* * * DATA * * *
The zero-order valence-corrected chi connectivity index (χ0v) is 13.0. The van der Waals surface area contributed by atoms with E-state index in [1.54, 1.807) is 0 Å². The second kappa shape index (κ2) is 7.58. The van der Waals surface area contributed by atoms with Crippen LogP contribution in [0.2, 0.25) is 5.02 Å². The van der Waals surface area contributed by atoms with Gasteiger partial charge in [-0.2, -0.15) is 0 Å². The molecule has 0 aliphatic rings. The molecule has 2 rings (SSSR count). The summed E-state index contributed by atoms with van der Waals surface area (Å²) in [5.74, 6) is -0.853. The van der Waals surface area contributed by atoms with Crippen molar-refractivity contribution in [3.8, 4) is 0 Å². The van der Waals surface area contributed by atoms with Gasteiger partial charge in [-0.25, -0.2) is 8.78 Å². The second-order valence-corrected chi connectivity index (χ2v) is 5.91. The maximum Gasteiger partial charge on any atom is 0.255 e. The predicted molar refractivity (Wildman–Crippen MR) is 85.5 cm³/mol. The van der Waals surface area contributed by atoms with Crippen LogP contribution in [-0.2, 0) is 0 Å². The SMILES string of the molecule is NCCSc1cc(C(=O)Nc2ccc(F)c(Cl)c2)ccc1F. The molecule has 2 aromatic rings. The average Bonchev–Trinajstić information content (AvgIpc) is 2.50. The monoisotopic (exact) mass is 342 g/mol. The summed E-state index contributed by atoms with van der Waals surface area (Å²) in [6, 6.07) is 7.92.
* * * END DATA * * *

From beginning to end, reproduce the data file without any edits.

The zero-order valence-corrected chi connectivity index (χ0v) is 13.0. The van der Waals surface area contributed by atoms with E-state index in [1.54, 1.807) is 0 Å². The second kappa shape index (κ2) is 7.58. The van der Waals surface area contributed by atoms with Crippen LogP contribution in [0.2, 0.25) is 5.02 Å². The van der Waals surface area contributed by atoms with Gasteiger partial charge in [-0.2, -0.15) is 0 Å². The molecule has 0 aliphatic rings. The molecule has 2 rings (SSSR count). The summed E-state index contributed by atoms with van der Waals surface area (Å²) in [5.74, 6) is -0.853. The van der Waals surface area contributed by atoms with Crippen molar-refractivity contribution in [3.8, 4) is 0 Å². The van der Waals surface area contributed by atoms with Gasteiger partial charge in [-0.25, -0.2) is 8.78 Å². The second-order valence-corrected chi connectivity index (χ2v) is 5.91. The maximum Gasteiger partial charge on any atom is 0.255 e. The predicted molar refractivity (Wildman–Crippen MR) is 85.5 cm³/mol. The van der Waals surface area contributed by atoms with Crippen LogP contribution in [-0.2, 0) is 0 Å². The SMILES string of the molecule is NCCSc1cc(C(=O)Nc2ccc(F)c(Cl)c2)ccc1F. The molecule has 2 aromatic rings. The average Bonchev–Trinajstić information content (AvgIpc) is 2.50. The monoisotopic (exact) mass is 342 g/mol. The summed E-state index contributed by atoms with van der Waals surface area (Å²) in [6, 6.07) is 7.92.